A bed bug infestation is not simple to deal with. You have to do several things at the same time:
You will need to clean and inspect at least once a week until you are sure the bed bugs are gone. This may take weeks, depending on how bad the infestation was, and, in a multi-family building, on how well everyone co-operates.
Chemical treatment is best done by a PCO. The PCO should give you written information that tells you what time the treatment will be, what chemicals will be used, how long you will need to be out of your home, and what you need to do ahead of time to prepare. It should tell you what cleaning you should do afterwards, as well. Ask your landlord if you aren’t given information.
There should be information for precautions for people who are sensitive to the smell of chemicals. It is a good idea to check with your doctor if you are concerned about people in your home that are in poor health or who are especially sensitive such as infants, seniors, or those with weak immune systems.
Home owners who want to do the chemical treatment themselves should know that using the pesticides incorrectly can make them sick. Use all chemicals properly. This means that you should follow the directions on the label and ask questions if you don’t understand the instructions.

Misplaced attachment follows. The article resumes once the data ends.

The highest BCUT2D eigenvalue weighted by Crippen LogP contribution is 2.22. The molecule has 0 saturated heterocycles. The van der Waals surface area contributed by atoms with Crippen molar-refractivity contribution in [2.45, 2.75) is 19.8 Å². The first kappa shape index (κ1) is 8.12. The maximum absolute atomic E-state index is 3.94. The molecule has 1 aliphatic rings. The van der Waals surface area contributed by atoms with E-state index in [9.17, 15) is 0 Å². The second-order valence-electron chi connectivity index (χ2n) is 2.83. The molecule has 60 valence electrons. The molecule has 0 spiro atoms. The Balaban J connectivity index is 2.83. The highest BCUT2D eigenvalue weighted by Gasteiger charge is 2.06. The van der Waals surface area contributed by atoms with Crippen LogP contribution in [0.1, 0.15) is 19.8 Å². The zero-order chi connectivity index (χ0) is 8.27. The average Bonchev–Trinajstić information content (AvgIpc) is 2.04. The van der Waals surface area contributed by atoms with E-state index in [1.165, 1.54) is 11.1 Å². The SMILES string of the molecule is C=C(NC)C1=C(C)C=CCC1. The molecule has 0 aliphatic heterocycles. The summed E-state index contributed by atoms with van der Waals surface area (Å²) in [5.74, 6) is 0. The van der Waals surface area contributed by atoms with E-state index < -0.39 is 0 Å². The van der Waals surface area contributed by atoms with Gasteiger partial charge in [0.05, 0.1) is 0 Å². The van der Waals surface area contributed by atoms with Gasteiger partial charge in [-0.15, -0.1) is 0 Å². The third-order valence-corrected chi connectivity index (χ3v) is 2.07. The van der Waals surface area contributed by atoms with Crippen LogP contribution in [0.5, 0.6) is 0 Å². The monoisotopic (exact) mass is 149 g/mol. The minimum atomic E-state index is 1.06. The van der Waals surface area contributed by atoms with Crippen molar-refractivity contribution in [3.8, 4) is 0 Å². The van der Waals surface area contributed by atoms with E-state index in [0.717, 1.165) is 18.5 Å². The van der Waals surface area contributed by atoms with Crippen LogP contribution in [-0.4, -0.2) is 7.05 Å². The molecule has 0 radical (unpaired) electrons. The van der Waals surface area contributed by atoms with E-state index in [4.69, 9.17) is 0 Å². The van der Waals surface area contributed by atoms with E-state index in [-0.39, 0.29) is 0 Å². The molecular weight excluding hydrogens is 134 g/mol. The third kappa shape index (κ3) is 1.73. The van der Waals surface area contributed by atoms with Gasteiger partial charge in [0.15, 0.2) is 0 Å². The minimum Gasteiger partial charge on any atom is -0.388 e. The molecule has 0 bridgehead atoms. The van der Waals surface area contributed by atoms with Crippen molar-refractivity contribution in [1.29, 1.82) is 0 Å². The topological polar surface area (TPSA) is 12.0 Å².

Not using insecticides properly may only cause the bed bugs to move to get away from the insecticide. They may move to new areas to escape the pesticides. Some chemicals that are licensed for use against bed bugs are only available to a licensed PCO.
Using pesticides in dwellings in Alberta is controlled by Environmental Protection and Enhancement Act and regulations. Pesticides in Canada are licensed for use by Health Canada.
Heat treatment is a specialized process. You have to have special equipment and know how to heat rooms with bed bugs to a high enough temperature. If the room doesn’t get hot enough, the bed bugs may move to a new, cooler area. Heat treatment does not take the place of de-cluttering, cleaning, and ongoing monitoring.
There are several dogs in Alberta that are trained to inspect for bed bugs. There are things you will be asked to do before the dog arrives. The dogs can find bed bugs faster than a trained professional. The dog and its handler work as a team to detect bed bugs. The dog should be trained and certified.
Bed bugs: Treatment
Current as of: March 15, 2018
Author: Environmental Public Health, Alberta Health Services
This material is not a substitute for the advice of a qualified health professional. This material is intended for general information only and is provided on an "as is", "where is" basis. Although reasonable efforts were made to confirm the accuracy of the information, Alberta Health Services does not make any representation or warranty, express, implied or statutory, as to the accuracy, reliability, completeness, applicability or fitness for a particular purpose of such information. Alberta Health Services expressly disclaims all liability for the use of these materials, and for any claims, actions, demands or suits arising from such use.